Only one thing gives the project team more nerves than a product launch: a prototype product demo. Things are a little more unpredictable, because few (if any) parts of the product are actually in complete working order, and yet expectations will be nearly as high. If anything goes wrong, there may be a team restructuring—or even a project cancellation.
A good project manager will be able to predict some of the more common pitfalls and find a path around them. I’m talking about things like:
It can be hard to picture a working product from a feature list, and some stakeholders go into a product demo with completely the wrong image in mind. So when the actual product comes up, they may end up disappointed. This can end up affecting the rest of the presentation, coloring the product as a failure even though it isn’t at all.
Project managers need to pave the way for the product demo by managing expectations. It’s a mix of building the product up and tempering enthusiasm. It’s a delicate balance to achieve, but it’ll help make the demo go smoother.
Senior Management Minefields
It’s happened to all of us—the primary client contact invites his senior management over for the product demo. Everything is going swimmingly for a while, especially since you and your primary contact know exactly what the product can do at this stage. And then management makes a single comment, one that changes the project entirely.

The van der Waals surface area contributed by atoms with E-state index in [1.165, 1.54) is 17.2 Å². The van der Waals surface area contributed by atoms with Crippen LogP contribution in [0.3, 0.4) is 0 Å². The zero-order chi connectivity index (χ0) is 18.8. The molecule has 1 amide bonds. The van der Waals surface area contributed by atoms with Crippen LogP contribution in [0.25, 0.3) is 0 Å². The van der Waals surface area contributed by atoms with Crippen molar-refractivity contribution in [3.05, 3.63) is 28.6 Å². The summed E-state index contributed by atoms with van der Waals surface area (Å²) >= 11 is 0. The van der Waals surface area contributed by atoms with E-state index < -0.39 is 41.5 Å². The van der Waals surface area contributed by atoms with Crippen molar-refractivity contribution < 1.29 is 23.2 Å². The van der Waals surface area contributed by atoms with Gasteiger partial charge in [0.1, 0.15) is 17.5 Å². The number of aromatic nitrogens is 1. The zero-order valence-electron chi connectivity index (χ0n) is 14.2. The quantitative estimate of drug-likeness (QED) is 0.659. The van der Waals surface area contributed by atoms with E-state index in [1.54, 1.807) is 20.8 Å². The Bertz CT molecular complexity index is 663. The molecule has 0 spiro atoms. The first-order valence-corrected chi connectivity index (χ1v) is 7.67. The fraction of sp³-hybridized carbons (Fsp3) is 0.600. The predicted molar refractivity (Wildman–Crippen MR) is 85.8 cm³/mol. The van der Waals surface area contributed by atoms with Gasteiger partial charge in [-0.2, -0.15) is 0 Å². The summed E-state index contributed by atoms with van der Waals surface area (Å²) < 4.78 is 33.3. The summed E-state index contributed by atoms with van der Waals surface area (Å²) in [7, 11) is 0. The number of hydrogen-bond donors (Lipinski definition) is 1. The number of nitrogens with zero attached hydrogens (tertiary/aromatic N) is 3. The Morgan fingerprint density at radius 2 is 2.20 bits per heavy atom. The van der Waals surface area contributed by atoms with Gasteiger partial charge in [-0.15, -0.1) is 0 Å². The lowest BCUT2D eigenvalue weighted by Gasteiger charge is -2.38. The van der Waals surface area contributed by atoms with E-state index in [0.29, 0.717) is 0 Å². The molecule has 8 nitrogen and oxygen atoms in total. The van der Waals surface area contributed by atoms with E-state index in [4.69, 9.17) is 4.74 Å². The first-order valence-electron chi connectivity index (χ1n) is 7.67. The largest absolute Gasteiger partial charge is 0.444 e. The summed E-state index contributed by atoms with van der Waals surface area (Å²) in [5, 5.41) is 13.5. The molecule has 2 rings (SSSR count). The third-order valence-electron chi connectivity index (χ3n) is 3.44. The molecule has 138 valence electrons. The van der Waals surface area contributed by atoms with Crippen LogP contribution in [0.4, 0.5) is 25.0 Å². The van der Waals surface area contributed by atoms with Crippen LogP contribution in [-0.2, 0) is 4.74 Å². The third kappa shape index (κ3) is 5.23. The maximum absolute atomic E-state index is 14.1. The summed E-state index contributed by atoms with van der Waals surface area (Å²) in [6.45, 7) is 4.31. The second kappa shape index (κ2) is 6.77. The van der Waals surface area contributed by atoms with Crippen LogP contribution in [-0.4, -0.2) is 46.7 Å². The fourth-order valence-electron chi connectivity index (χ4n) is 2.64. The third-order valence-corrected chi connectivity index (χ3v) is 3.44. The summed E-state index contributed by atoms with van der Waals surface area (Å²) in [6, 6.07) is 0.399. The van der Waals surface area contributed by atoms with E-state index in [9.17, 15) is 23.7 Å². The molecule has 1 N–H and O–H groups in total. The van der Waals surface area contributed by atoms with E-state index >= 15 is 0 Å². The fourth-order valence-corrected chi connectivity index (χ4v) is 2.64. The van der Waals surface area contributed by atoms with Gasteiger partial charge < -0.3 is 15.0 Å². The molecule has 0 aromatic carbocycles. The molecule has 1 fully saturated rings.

Much of the time, this disaster happens when management isn’t being kept updated with the project. Regular updates can help solve this. Granted, they may be too busy to actually pay attention, but the effort has to be made. You might also want to try sending out pre-demo materials, just to set expectations and minimize comments based on ignorance.
Enthusiasm is great during a product demo, but don’t let yourself (or the sales team) get carried away. You might wind up over-selling the project so much that you wind up changing its scope, or promising features that have no chance at all of happening.
Get your audience excited for the project, but only as it is laid out in the scope. Refrain from making exaggerated claims or vague promises. Be realistic about the product and how it will perform when it’s complete. The most successful projects are lean and mean, anyway.
Done right, product demos can win you lots of attention, support, and funding. By mentioning some of the more damaging types of problems in advance, I hope I’ve helped you to anticipate and prepare for these scenarios so that you—and your project—come out of the demo smelling like roses.